The right of Catholics to profess their beliefs about human anthropology was stressed later in the document, saying that the above opinions would need a “freedom of expression provision” in the proposed law for their protection from prosecution.
The bishops observed that “prominent public figures” have been accused of “hate” and “transphobia” for arguing that a man cannot become a woman and vice versa. They also cited people accused of “hate” simply for using pronouns corresponding to someone’s biological sex. They deplored the rise of “cancel culture” and hinted that some groups were being unfairly allowed to silence others.
“No single section of society has domination over acceptable and unacceptable speech or expression,” they wrote.
“Whilst the legislature and judiciary must create and interpret laws to maintain public order it must do so carefully, weighing in fundamental freedoms and allowing for reasonably held views, the expression of which is not intended to cause harm.”
The bishops warned that choosing censorship over the encouragement of respectful debate and tolerance would risk turning Scotland into “an intolerant, illiberal society.”
Anthony Horan of the Scottish Catholic Parliamentary Office told LifeSiteNews that the Scottish bishops picked the hypothetical example of biological realists prosecuting a transgenderist to underscore their desire for fairness.
“Whilst we could have used any one of a number of situations to highlight the low threshold for criminal liability in the proposed new offence, this example is a measure of the bishops’ desire for consistency under the law,” he said.
“The bishops feel that the criminalising of someone who calls another person a ‘transphobe’ is just as wrong as criminalising someone who directs an inappropriate but otherwise relatively harmless remark at someone with same-sex attraction or who is pro-abortion.”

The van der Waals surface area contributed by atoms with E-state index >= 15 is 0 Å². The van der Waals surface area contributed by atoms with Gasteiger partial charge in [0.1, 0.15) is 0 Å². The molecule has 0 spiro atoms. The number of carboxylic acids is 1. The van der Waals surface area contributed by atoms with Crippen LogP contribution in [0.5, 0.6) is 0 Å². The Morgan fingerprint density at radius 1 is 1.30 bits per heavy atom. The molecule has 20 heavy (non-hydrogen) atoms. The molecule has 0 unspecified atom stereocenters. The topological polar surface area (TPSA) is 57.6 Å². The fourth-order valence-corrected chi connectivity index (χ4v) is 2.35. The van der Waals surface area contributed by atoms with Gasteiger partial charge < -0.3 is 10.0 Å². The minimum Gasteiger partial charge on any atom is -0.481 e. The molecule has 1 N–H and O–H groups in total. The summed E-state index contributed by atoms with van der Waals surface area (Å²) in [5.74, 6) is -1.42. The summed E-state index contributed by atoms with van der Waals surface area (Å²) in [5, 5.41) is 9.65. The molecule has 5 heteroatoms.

One of the ironies of hate crime legislation being a worry to Scottish Catholics is that Catholics have been victims of prejudice and sectarian hate in Scotland since the 16th century. Although relationships between actual faith communities in Scotland are now good, individual attacks on Catholics and Catholic churches still occur.
Leaders of other communities in Scotland have come forward to warn of the dangers the proposed “hate crime” legislation poses to civil liberties in Scotland. The Presbyterian Free Church of Scotland has expressed its concerns that the proposed new offenses will be detrimental for free speech in Scottish society. Its leaders also fear for the criminalization of the Bible.
“In particular we are concerned that there is a lack of clarity about what is meant by stirring up hatred and both offences are incredibly subjective in terms of deciding when material is actually abusive or inflammatory,” they wrote.
“Given people have been reported to the police for potential hate crimes for displaying verses from the Bible, could the secular courts decide that the Bible itself is inflammatory material which should be confiscated and destroyed?”
The Scottish Police Federation released a statement saying that the bill could lead to its members, i.e. the police, having to “determine free speech.” They too believe that the wording around the offense of “stirring up hatred” is too vague.
“We are firmly of the view (that) this proposed legislation would see officers policing speech and would devastate the legitimacy of the police in the eyes of the public,” said Calum Steele, the General Secretary of the Scottish Police Federation.
“That can never be an acceptable outcome - and we should never forget that the police in Scotland police only with the consent of the people.”